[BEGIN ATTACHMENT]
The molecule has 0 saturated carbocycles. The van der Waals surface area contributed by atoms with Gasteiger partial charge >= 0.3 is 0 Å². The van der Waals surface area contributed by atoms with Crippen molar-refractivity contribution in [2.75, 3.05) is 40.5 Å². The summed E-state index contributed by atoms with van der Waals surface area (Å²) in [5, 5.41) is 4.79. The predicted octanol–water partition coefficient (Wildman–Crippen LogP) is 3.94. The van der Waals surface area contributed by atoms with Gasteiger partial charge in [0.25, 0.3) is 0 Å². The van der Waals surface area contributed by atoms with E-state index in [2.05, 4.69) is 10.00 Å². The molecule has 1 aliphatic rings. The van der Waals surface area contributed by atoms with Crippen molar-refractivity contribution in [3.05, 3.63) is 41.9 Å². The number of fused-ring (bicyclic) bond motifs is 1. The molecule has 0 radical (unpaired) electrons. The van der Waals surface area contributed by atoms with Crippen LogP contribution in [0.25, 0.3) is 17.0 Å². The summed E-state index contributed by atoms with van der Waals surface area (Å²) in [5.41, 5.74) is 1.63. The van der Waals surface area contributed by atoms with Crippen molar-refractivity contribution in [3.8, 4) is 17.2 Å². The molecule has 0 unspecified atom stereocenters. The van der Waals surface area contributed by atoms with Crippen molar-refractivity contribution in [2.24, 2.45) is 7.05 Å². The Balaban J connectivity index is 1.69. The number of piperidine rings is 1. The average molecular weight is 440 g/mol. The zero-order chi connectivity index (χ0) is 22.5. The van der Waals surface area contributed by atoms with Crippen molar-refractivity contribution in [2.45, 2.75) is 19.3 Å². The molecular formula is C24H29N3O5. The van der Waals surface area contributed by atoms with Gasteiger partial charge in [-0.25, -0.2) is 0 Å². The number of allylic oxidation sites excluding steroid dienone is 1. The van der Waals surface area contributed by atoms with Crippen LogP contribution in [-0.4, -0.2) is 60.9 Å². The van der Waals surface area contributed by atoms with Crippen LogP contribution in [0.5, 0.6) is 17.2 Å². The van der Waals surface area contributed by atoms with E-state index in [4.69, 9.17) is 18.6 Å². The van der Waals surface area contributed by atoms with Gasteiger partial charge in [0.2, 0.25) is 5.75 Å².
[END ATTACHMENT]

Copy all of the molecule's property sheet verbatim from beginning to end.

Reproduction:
The molecule has 0 saturated carbocycles. The van der Waals surface area contributed by atoms with Gasteiger partial charge >= 0.3 is 0 Å². The van der Waals surface area contributed by atoms with Crippen molar-refractivity contribution in [2.75, 3.05) is 40.5 Å². The summed E-state index contributed by atoms with van der Waals surface area (Å²) in [5, 5.41) is 4.79. The predicted octanol–water partition coefficient (Wildman–Crippen LogP) is 3.94. The van der Waals surface area contributed by atoms with Gasteiger partial charge in [0.25, 0.3) is 0 Å². The van der Waals surface area contributed by atoms with E-state index in [2.05, 4.69) is 10.00 Å². The molecule has 1 aliphatic rings. The van der Waals surface area contributed by atoms with Crippen molar-refractivity contribution in [3.05, 3.63) is 41.9 Å². The number of fused-ring (bicyclic) bond motifs is 1. The molecule has 0 radical (unpaired) electrons. The van der Waals surface area contributed by atoms with Crippen LogP contribution in [0.25, 0.3) is 17.0 Å². The summed E-state index contributed by atoms with van der Waals surface area (Å²) in [5.41, 5.74) is 1.63. The van der Waals surface area contributed by atoms with Crippen molar-refractivity contribution in [3.8, 4) is 17.2 Å². The molecule has 0 unspecified atom stereocenters. The van der Waals surface area contributed by atoms with Crippen molar-refractivity contribution in [2.24, 2.45) is 7.05 Å². The Balaban J connectivity index is 1.69. The number of piperidine rings is 1. The average molecular weight is 440 g/mol. The zero-order chi connectivity index (χ0) is 22.5. The van der Waals surface area contributed by atoms with Crippen molar-refractivity contribution in [2.45, 2.75) is 19.3 Å². The molecular formula is C24H29N3O5. The van der Waals surface area contributed by atoms with Gasteiger partial charge in [-0.25, -0.2) is 0 Å². The number of allylic oxidation sites excluding steroid dienone is 1. The van der Waals surface area contributed by atoms with Crippen LogP contribution in [-0.4, -0.2) is 60.9 Å². The van der Waals surface area contributed by atoms with Crippen LogP contribution in [0.5, 0.6) is 17.2 Å². The van der Waals surface area contributed by atoms with E-state index in [4.69, 9.17) is 18.6 Å². The van der Waals surface area contributed by atoms with Gasteiger partial charge in [0.2, 0.25) is 5.75 Å².